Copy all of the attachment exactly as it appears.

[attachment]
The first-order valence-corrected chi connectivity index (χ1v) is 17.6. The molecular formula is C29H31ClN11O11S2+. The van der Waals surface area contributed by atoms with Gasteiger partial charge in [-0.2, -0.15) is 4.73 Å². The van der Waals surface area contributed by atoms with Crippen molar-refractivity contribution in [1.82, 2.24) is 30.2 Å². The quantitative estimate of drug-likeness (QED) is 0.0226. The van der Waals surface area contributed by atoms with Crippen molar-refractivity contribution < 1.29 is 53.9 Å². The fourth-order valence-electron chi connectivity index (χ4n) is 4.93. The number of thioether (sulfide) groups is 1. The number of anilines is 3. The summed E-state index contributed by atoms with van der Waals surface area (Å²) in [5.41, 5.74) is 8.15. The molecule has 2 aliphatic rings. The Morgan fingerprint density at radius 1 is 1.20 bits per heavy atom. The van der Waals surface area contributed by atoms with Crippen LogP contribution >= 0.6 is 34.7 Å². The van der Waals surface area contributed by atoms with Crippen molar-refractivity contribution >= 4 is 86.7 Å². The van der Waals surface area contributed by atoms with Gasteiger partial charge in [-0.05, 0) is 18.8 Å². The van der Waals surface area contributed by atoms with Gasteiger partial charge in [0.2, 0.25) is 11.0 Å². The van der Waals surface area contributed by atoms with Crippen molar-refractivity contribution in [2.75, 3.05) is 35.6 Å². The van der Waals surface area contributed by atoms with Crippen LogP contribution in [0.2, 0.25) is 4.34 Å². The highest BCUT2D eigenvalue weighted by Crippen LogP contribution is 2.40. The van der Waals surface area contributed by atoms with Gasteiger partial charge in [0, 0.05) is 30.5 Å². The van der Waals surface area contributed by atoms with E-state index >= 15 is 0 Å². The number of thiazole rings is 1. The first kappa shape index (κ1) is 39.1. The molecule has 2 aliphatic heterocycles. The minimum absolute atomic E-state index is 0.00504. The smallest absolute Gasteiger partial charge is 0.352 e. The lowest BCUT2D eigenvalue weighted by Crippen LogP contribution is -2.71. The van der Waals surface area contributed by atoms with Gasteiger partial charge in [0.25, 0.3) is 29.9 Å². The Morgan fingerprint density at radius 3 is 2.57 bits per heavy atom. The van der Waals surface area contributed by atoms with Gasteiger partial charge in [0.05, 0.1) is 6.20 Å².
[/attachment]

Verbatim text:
The first-order valence-corrected chi connectivity index (χ1v) is 17.6. The molecular formula is C29H31ClN11O11S2+. The van der Waals surface area contributed by atoms with Gasteiger partial charge in [-0.2, -0.15) is 4.73 Å². The van der Waals surface area contributed by atoms with Crippen molar-refractivity contribution in [1.82, 2.24) is 30.2 Å². The quantitative estimate of drug-likeness (QED) is 0.0226. The van der Waals surface area contributed by atoms with Crippen molar-refractivity contribution < 1.29 is 53.9 Å². The fourth-order valence-electron chi connectivity index (χ4n) is 4.93. The number of thioether (sulfide) groups is 1. The number of anilines is 3. The summed E-state index contributed by atoms with van der Waals surface area (Å²) in [5.41, 5.74) is 8.15. The molecule has 2 aliphatic rings. The Morgan fingerprint density at radius 1 is 1.20 bits per heavy atom. The van der Waals surface area contributed by atoms with Crippen LogP contribution >= 0.6 is 34.7 Å². The van der Waals surface area contributed by atoms with Crippen molar-refractivity contribution >= 4 is 86.7 Å². The van der Waals surface area contributed by atoms with Gasteiger partial charge in [-0.05, 0) is 18.8 Å². The van der Waals surface area contributed by atoms with Gasteiger partial charge in [0.2, 0.25) is 11.0 Å². The van der Waals surface area contributed by atoms with Crippen molar-refractivity contribution in [2.75, 3.05) is 35.6 Å². The van der Waals surface area contributed by atoms with Crippen LogP contribution in [0.2, 0.25) is 4.34 Å². The highest BCUT2D eigenvalue weighted by Crippen LogP contribution is 2.40. The van der Waals surface area contributed by atoms with Gasteiger partial charge in [0, 0.05) is 30.5 Å². The van der Waals surface area contributed by atoms with E-state index >= 15 is 0 Å². The number of thiazole rings is 1. The first kappa shape index (κ1) is 39.1. The molecule has 2 aliphatic heterocycles. The minimum absolute atomic E-state index is 0.00504. The smallest absolute Gasteiger partial charge is 0.352 e. The lowest BCUT2D eigenvalue weighted by Crippen LogP contribution is -2.71. The van der Waals surface area contributed by atoms with Gasteiger partial charge in [0.25, 0.3) is 29.9 Å². The Morgan fingerprint density at radius 3 is 2.57 bits per heavy atom. The van der Waals surface area contributed by atoms with Gasteiger partial charge in [0.05, 0.1) is 6.20 Å².